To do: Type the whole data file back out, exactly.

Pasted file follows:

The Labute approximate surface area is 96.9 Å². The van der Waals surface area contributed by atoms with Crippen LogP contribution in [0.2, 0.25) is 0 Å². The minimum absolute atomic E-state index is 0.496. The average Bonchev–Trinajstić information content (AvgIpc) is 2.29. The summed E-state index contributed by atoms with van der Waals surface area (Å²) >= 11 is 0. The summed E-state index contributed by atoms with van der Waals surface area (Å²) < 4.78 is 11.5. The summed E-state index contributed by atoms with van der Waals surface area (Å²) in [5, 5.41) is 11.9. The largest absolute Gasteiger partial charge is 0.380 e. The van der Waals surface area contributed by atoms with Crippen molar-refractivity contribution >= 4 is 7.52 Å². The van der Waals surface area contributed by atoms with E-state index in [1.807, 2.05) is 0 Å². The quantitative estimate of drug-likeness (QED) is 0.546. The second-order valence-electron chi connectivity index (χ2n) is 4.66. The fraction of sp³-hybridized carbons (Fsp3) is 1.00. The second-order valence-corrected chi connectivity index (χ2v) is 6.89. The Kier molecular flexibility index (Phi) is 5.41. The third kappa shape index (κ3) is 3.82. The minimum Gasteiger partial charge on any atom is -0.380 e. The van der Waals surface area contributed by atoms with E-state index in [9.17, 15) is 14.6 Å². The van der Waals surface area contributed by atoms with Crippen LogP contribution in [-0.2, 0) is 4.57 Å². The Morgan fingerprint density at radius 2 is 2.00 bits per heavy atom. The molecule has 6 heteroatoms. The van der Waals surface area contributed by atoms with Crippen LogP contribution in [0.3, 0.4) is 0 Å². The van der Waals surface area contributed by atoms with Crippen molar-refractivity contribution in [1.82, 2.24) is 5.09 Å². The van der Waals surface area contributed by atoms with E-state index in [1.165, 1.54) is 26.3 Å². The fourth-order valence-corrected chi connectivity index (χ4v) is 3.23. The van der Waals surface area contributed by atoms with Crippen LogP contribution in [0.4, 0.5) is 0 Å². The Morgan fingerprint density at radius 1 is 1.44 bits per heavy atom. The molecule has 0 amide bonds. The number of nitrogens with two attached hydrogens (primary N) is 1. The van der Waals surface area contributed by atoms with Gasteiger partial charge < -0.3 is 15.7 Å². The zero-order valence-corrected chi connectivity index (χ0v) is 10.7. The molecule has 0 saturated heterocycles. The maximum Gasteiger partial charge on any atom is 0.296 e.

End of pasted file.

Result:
The Labute approximate surface area is 96.9 Å². The van der Waals surface area contributed by atoms with Crippen LogP contribution in [0.2, 0.25) is 0 Å². The minimum absolute atomic E-state index is 0.496. The average Bonchev–Trinajstić information content (AvgIpc) is 2.29. The summed E-state index contributed by atoms with van der Waals surface area (Å²) >= 11 is 0. The summed E-state index contributed by atoms with van der Waals surface area (Å²) < 4.78 is 11.5. The summed E-state index contributed by atoms with van der Waals surface area (Å²) in [5, 5.41) is 11.9. The largest absolute Gasteiger partial charge is 0.380 e. The van der Waals surface area contributed by atoms with Crippen molar-refractivity contribution >= 4 is 7.52 Å². The van der Waals surface area contributed by atoms with E-state index in [1.807, 2.05) is 0 Å². The quantitative estimate of drug-likeness (QED) is 0.546. The second-order valence-electron chi connectivity index (χ2n) is 4.66. The fraction of sp³-hybridized carbons (Fsp3) is 1.00. The second-order valence-corrected chi connectivity index (χ2v) is 6.89. The Kier molecular flexibility index (Phi) is 5.41. The third kappa shape index (κ3) is 3.82. The minimum Gasteiger partial charge on any atom is -0.380 e. The van der Waals surface area contributed by atoms with E-state index in [9.17, 15) is 14.6 Å². The van der Waals surface area contributed by atoms with Crippen LogP contribution in [-0.2, 0) is 4.57 Å². The Morgan fingerprint density at radius 2 is 2.00 bits per heavy atom. The molecule has 6 heteroatoms. The van der Waals surface area contributed by atoms with Crippen LogP contribution in [0.3, 0.4) is 0 Å². The van der Waals surface area contributed by atoms with Crippen molar-refractivity contribution in [1.82, 2.24) is 5.09 Å². The van der Waals surface area contributed by atoms with E-state index in [1.165, 1.54) is 26.3 Å². The fourth-order valence-corrected chi connectivity index (χ4v) is 3.23. The van der Waals surface area contributed by atoms with Crippen LogP contribution in [0.4, 0.5) is 0 Å². The Morgan fingerprint density at radius 1 is 1.44 bits per heavy atom. The molecule has 0 amide bonds. The number of nitrogens with two attached hydrogens (primary N) is 1. The van der Waals surface area contributed by atoms with Gasteiger partial charge < -0.3 is 15.7 Å². The zero-order valence-corrected chi connectivity index (χ0v) is 10.7. The molecule has 0 saturated heterocycles. The maximum Gasteiger partial charge on any atom is 0.296 e.